GREENSBORO, N.C. — Presidential candidate Beto O'Rourke spoke at Natty Greene's Pub and Brewing Company in downtown Greensboro. O'Rourke is among over a dozen Democratic candidates vying for the party's presidential nomination as the first primaries and debates approach.
Click below to listen to the audio version of this story.
On par with his intimate style of speaking, O'Rourke stood in the center of the upstairs bar area amidst the crowd of people to whom he spoke.
In the crowd were students and professors from University of North Carolina at Greensboro (UNCG), Elon University and residents of Greensboro and High Point.
Lauren Kalo, incoming student body president of UNCG, asked O’Rourke how he would change voter ID laws if elected.
He said laws in the country today prevent many people from being able to vote.
“This country calls for a new voting rights act that will not allow for voter ID laws to keep people out of the ballot box,” he said.
O’Rourke spoke up for the LGBTQIA+ community, reminding the state of the House Bill 142 controversy from 2013. He also addressed one of the state’s gerrymandered districts that cuts through North Carolina Agricultural and Technical State University.
O'Rourke spent many minutes discussing education during the meet and greet. Forgiving student loan debt, according to O’Rourke, is especially important for educators. He said that teachers and public school staff who are doing the "most important job" — teaching — should not be burdened by debt.
He also said that educators should be paid enough to live off of their teaching job alone and should not have to work a second job.
“Whether they’re a nurse, a counselor, a librarian, work in the cafeteria, pick up as a custodian at the end of the day, drive those kids to school as a school bus driver or are the instructor at the front of the classroom, I want those public school educators focused on those children,” O’Rourke said.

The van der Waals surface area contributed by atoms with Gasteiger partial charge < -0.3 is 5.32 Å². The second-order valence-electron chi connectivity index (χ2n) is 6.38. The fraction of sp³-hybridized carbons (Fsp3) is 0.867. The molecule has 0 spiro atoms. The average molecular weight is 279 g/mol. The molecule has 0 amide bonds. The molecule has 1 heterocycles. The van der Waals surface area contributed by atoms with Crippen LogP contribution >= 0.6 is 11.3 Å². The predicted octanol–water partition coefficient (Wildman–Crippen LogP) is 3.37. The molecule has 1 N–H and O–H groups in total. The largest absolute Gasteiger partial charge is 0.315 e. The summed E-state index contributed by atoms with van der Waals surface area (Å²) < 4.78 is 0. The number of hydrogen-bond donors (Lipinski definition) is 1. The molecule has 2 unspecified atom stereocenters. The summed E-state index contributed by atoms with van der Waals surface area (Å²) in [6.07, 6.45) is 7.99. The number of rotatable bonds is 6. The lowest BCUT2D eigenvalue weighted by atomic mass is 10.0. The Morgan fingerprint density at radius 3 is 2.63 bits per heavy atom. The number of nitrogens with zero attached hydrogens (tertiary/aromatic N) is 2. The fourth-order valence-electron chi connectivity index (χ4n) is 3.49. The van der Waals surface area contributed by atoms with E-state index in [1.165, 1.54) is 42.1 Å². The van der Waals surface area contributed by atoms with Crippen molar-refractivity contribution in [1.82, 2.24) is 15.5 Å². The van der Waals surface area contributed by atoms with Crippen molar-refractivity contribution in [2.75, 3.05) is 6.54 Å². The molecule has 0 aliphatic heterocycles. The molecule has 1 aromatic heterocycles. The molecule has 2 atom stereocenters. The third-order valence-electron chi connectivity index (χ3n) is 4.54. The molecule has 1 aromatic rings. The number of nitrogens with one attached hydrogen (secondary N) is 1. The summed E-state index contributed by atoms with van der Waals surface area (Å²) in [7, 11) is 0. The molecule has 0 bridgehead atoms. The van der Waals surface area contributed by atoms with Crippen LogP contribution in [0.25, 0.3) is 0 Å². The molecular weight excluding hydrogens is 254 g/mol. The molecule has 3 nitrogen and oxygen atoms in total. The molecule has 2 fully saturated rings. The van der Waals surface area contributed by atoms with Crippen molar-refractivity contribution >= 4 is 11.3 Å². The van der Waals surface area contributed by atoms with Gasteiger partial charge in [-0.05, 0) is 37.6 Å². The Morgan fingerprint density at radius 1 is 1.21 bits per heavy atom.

O’Rourke spoke passionately about climate change and how it affected Southern states like North Carolina and Texas. He said it has caused "two 500-year storms in the last two years" in North Carolina — hurricanes Matthew and Florence. O'Rourke, contradicting President Donald Trump’s statements, said that there is only 10 years until it is too late to combat climate change before it is irreversible.
Chloe Yoon, freshman and majoring in the School of Education at Elon, asked O’Rourke how he would combat the “school-to-prison pipeline.” She was inspired to ask this question after her alternative spring break trip in Columbia, South Carolina and visiting elementary schools.
She said was excited to hear from O’Rourke today and believes he has a concrete plan in improving education.
"His vision toward education was very impactful towards me especially as a future educator," she said. "His plans to, first of all with student loans that's huge — he's attempting to cut that off, and then also making sure that teachers get fair wages."
O'Rourke also mentioned how inspired he was by the Greensboro Four, a group of African American men who sat at a counter in a chain lunch counter in 1960. At the time, African Americans were not allowed to sit at the counter. Their sit-in caused the store to end its segregation policy. O’Rourke made the claim the Four were able to “shock the conscience of this country” through their sit-in.
But Heather Blackburn, an active member of Democratic Party in High Point was not satisfied with his talking points today. Though she was excited to attend the event, she wanted to know what made O’Rourke different from the 17 other candidates running for the Democratic party.
“I was a little disappointed that I didn’t hear anything that set him apart,” she said.